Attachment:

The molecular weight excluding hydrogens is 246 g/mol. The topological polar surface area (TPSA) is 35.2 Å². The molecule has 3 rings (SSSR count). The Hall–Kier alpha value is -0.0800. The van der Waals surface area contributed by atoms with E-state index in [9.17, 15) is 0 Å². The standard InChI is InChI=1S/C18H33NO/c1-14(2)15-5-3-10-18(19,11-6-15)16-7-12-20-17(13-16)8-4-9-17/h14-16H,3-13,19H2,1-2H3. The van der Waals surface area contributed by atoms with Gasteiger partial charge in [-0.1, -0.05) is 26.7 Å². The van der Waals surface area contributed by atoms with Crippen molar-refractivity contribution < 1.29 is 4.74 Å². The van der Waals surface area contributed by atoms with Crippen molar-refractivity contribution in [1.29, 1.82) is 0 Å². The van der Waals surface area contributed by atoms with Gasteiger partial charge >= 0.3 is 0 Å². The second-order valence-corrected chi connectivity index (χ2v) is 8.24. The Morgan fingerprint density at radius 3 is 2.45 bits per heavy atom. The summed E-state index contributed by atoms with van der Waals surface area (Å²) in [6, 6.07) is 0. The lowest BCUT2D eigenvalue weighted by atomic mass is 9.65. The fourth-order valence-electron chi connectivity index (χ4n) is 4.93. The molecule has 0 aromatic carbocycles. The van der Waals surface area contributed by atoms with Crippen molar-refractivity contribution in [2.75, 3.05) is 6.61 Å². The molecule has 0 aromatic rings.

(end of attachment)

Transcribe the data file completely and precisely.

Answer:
The molecular weight excluding hydrogens is 246 g/mol. The topological polar surface area (TPSA) is 35.2 Å². The molecule has 3 rings (SSSR count). The Hall–Kier alpha value is -0.0800. The van der Waals surface area contributed by atoms with E-state index in [9.17, 15) is 0 Å². The standard InChI is InChI=1S/C18H33NO/c1-14(2)15-5-3-10-18(19,11-6-15)16-7-12-20-17(13-16)8-4-9-17/h14-16H,3-13,19H2,1-2H3. The van der Waals surface area contributed by atoms with Gasteiger partial charge in [-0.1, -0.05) is 26.7 Å². The van der Waals surface area contributed by atoms with Crippen molar-refractivity contribution < 1.29 is 4.74 Å². The van der Waals surface area contributed by atoms with Crippen molar-refractivity contribution in [1.29, 1.82) is 0 Å². The van der Waals surface area contributed by atoms with Gasteiger partial charge >= 0.3 is 0 Å². The second-order valence-corrected chi connectivity index (χ2v) is 8.24. The Morgan fingerprint density at radius 3 is 2.45 bits per heavy atom. The summed E-state index contributed by atoms with van der Waals surface area (Å²) in [6, 6.07) is 0. The lowest BCUT2D eigenvalue weighted by atomic mass is 9.65. The fourth-order valence-electron chi connectivity index (χ4n) is 4.93. The molecule has 0 aromatic carbocycles. The van der Waals surface area contributed by atoms with Crippen molar-refractivity contribution in [2.75, 3.05) is 6.61 Å². The molecule has 0 aromatic rings.